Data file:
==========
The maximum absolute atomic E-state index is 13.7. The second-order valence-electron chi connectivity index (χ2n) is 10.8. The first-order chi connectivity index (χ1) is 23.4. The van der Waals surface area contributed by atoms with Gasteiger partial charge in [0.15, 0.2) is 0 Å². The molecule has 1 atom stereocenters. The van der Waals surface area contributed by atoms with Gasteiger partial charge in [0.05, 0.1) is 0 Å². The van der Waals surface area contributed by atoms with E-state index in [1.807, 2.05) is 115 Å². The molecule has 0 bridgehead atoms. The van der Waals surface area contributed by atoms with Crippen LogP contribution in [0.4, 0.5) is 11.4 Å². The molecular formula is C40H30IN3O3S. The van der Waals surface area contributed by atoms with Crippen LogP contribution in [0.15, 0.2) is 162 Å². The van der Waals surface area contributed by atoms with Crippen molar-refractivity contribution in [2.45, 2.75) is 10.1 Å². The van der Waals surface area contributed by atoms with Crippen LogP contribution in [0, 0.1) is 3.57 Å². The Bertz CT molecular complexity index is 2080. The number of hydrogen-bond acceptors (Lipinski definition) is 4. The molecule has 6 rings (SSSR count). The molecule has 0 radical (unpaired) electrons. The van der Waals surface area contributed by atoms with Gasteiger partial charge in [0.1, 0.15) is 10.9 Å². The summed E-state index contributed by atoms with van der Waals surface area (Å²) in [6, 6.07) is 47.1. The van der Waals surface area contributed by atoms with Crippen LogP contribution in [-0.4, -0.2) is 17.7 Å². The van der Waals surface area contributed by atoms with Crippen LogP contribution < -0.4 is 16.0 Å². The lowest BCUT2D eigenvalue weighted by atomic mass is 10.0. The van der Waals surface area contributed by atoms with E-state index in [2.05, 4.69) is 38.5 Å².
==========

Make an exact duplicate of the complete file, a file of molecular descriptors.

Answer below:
The maximum absolute atomic E-state index is 13.7. The second-order valence-electron chi connectivity index (χ2n) is 10.8. The first-order chi connectivity index (χ1) is 23.4. The van der Waals surface area contributed by atoms with Gasteiger partial charge in [0.15, 0.2) is 0 Å². The molecule has 1 atom stereocenters. The van der Waals surface area contributed by atoms with Gasteiger partial charge in [0.05, 0.1) is 0 Å². The van der Waals surface area contributed by atoms with E-state index in [1.807, 2.05) is 115 Å². The molecule has 0 bridgehead atoms. The van der Waals surface area contributed by atoms with Crippen LogP contribution in [0.4, 0.5) is 11.4 Å². The molecular formula is C40H30IN3O3S. The van der Waals surface area contributed by atoms with Crippen LogP contribution in [0.15, 0.2) is 162 Å². The van der Waals surface area contributed by atoms with Crippen molar-refractivity contribution in [2.45, 2.75) is 10.1 Å². The van der Waals surface area contributed by atoms with Crippen LogP contribution in [0, 0.1) is 3.57 Å². The Bertz CT molecular complexity index is 2080. The number of hydrogen-bond acceptors (Lipinski definition) is 4. The molecule has 6 rings (SSSR count). The molecule has 0 radical (unpaired) electrons. The van der Waals surface area contributed by atoms with Gasteiger partial charge in [0.1, 0.15) is 10.9 Å². The summed E-state index contributed by atoms with van der Waals surface area (Å²) in [6, 6.07) is 47.1. The van der Waals surface area contributed by atoms with Crippen LogP contribution in [-0.4, -0.2) is 17.7 Å². The van der Waals surface area contributed by atoms with Crippen LogP contribution < -0.4 is 16.0 Å². The lowest BCUT2D eigenvalue weighted by atomic mass is 10.0. The van der Waals surface area contributed by atoms with E-state index in [2.05, 4.69) is 38.5 Å².